Sun Enters Taurus the Bull – 2020

   Wednesday May 13th the Sun in its apparent eastward motion along the ecliptic, moves out of the constellation Aries the Ram and into the constellation of Taurus the Bull. This is the true or actual position of the Sun as opposed to the pseudoscience of astrology which usually has the astrological Sun one constellation ahead or east from the Astronomical Sun’s position.

Read a little more about how astrology has the Sun incorrectly placed in a previous blog, and in another blog discussing the effects of precession.


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Two More Go Retro!

   Retrograde motion is an apparent motion of any Sun-orbiting object as viewed from one object to another object further from the Sun than the one the viewing is made from. Since we are based on the Earth our views of the planets and other objects orbiting the Sun come from that perspective. As I posted the other day, outer planets. for example, orbit the Sun more slowly than the Earth. So there are times when, as the Earth passes an outer planet, the outer planet appears to slow down and then move backward, to the west. After a period of time the planet resumes its regular eastward, or prograde, motion.
   The retrograde motion of an outer planet is easy to understand and even visualize, however the two inner planets also undergo retrograde motion. Half of each their respective orbit is eastward, prograde, but when they reach the opposite side of the Sun their orbit carries the inner planet around the Sun through inferior conjunction (between the Earth and Sun) toward the west, retrograde, for the other half of the orbit.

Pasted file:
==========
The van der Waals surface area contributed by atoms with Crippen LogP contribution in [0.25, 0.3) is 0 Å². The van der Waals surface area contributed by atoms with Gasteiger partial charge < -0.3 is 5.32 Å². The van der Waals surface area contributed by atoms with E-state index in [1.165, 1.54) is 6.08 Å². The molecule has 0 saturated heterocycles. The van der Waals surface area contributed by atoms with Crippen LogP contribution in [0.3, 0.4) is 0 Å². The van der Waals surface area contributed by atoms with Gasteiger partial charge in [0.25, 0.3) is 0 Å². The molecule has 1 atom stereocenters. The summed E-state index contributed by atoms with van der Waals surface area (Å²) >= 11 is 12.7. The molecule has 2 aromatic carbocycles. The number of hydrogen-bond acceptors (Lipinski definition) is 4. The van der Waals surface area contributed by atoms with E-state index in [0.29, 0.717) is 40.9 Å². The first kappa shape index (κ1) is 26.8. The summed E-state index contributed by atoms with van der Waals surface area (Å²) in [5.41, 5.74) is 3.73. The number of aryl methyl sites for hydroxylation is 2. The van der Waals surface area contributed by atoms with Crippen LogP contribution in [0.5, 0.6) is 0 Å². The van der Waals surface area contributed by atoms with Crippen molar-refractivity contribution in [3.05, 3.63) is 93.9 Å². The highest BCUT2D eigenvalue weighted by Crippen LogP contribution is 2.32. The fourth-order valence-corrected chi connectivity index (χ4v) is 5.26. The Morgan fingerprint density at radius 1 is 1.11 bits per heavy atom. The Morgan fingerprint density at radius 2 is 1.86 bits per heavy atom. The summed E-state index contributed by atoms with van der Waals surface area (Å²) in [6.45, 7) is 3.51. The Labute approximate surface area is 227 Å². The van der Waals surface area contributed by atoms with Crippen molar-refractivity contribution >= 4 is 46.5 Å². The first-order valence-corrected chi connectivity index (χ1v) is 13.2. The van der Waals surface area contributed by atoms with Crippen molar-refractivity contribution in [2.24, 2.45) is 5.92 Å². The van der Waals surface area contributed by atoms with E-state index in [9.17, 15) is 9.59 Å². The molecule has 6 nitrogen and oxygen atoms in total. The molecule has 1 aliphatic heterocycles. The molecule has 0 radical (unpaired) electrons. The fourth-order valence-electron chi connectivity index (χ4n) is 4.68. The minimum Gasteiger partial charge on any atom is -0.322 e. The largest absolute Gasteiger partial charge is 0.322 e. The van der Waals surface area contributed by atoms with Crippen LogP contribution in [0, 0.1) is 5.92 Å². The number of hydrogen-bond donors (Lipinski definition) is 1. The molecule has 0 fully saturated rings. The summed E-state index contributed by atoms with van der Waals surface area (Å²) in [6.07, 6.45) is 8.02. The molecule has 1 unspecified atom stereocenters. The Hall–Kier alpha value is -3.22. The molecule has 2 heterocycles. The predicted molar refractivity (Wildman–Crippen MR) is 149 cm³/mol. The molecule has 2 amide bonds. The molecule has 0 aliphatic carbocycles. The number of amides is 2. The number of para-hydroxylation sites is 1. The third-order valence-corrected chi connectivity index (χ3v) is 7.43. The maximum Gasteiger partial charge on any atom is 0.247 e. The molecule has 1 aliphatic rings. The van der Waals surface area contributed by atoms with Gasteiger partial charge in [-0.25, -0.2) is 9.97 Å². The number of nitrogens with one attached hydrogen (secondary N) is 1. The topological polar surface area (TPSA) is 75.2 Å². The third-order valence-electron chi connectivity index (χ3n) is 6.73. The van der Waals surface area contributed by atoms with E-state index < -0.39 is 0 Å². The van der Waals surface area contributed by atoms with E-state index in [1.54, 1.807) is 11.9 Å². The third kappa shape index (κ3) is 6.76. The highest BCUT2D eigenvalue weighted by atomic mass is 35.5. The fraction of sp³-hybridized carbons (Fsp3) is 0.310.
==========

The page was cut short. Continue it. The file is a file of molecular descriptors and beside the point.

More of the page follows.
For the record each ‘side’ of the orbit is known as an elongation. So at western elongation the inner planet is on the west side of the Sun and rises before the Sun rises – a morning planet. Half an orbit later the inner planet is at eastern elongation and rises and sets after the Sun – an evening planet.
   Venus is currently very prominent as an evening planet over the western horizon at sunset. The planet Mercury has recently passed through superior conjunction is gradually moving into the evening skies. Mercury is moving in prograde motion while Venus is moving in retrograde motion.


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Moon-Jupiter-Saturn Conjunction

   Tuesday morning May 12th, before sunrise, the 19-day old waning gibbous Moon will be within a few degrees from the outer planets Jupiter and Saturn. All three will fit within the field of view of binoculars.

   
   
   

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Saturn Goes Retro!

   All Sun orbiting objects further from the Sun than the Earth will have orbital speeds slower than the Earth’s orbital speed. From our perspective on Earth orbital directions are toward the east.
   There will come a time when the faster moving Earth will overtake a slower mover and pass by that object much like a car passes a slower moving car on the highway.
   During the time that Earth is passing by an outer object there is an appearance that the outer object slows down and then orbits in the reverse direction, toward the west.